On Staying In Brooklyn, At Least For Now

same street, different address

My little brother is buying a house! You may remember him from his adventures buying his first car. He’s moving up in the world. He has a job in suburban Maryland, and a long-term girlfriend in suburban Maryland, so, well, now he will have a house in suburban Maryland, too.

On the phone last night, he said tartly, “I heard you’re not buying after all, so I figured I should.”

Ha ha. SIBLINGS. Seriously, though, this is how we make choices. We look at what the people we love do and do the same, or try the opposite. Shma mi na, the rabbis say. Learn from this.

What is he learning from me, exactly? Well, Ben and I bought our place four years ago, when we were both employed, we had paid off debt, and interest rates were low. Just as Ron Lieber advises, we bought less house than we could technically afford. And we bought in an area we felt confident we wanted to stay and grow in for the foreseeable future.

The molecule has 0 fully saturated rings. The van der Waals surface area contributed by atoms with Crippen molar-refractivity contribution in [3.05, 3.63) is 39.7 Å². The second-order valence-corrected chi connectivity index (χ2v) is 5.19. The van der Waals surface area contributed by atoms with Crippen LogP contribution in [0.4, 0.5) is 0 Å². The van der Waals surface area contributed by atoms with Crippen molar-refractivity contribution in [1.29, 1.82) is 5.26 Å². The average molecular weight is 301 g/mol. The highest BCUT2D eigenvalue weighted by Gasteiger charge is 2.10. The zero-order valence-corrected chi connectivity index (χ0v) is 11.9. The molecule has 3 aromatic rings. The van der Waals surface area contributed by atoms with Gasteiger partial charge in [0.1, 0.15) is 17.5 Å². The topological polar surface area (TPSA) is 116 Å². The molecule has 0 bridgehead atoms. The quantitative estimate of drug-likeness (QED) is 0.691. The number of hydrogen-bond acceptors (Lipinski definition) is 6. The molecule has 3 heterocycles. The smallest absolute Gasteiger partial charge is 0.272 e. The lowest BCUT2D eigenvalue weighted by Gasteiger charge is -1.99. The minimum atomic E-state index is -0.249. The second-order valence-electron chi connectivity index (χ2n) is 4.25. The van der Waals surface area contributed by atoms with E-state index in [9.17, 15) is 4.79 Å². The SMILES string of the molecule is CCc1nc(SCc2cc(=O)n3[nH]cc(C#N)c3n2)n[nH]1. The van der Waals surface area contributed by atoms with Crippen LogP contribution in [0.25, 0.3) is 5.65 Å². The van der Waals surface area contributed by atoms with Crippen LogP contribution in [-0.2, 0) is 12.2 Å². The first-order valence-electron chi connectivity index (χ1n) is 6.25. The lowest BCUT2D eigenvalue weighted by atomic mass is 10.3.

Earlier this winter we agonized about uprooting and shifting to Queens, and that is still a viable long-term plan. Turns out what I prioritize in the moment, though, is maintaining a hold on sanity, however tentative. Instead of trying to make lots of expensive changes at once, our current thinking is to stay put for another year and a half, Make It Work in 850 square feet (we’re hardly the first), and move sometime between when Babygirl finishes Pre-K and starts Kindergarten. Assimilating the stress of selling this place and buying — as well as, good lord, moving into — another while having Baby #2 seemed ludicrous once we stepped back and considered. We can wait? Then we should wait.

Sometimes, if you’re unclear about what to do, do nothing is perfectly reasonable advice. Especially when there are hundreds of thousands of dollars at stake.

Besides, we seem to be getting exciting new neighbors:

Elmo has moved from an apartment into a brownstone. His best friend, Abby Cadabby, loves her new community garden. And while Oscar the Grouch still makes a trash can his home, he now pops up through an underground tunnel of connecting recycling and compost bins.

Tell me that doesn’t sound like “Sesame Street” has moved to Brooklyn.

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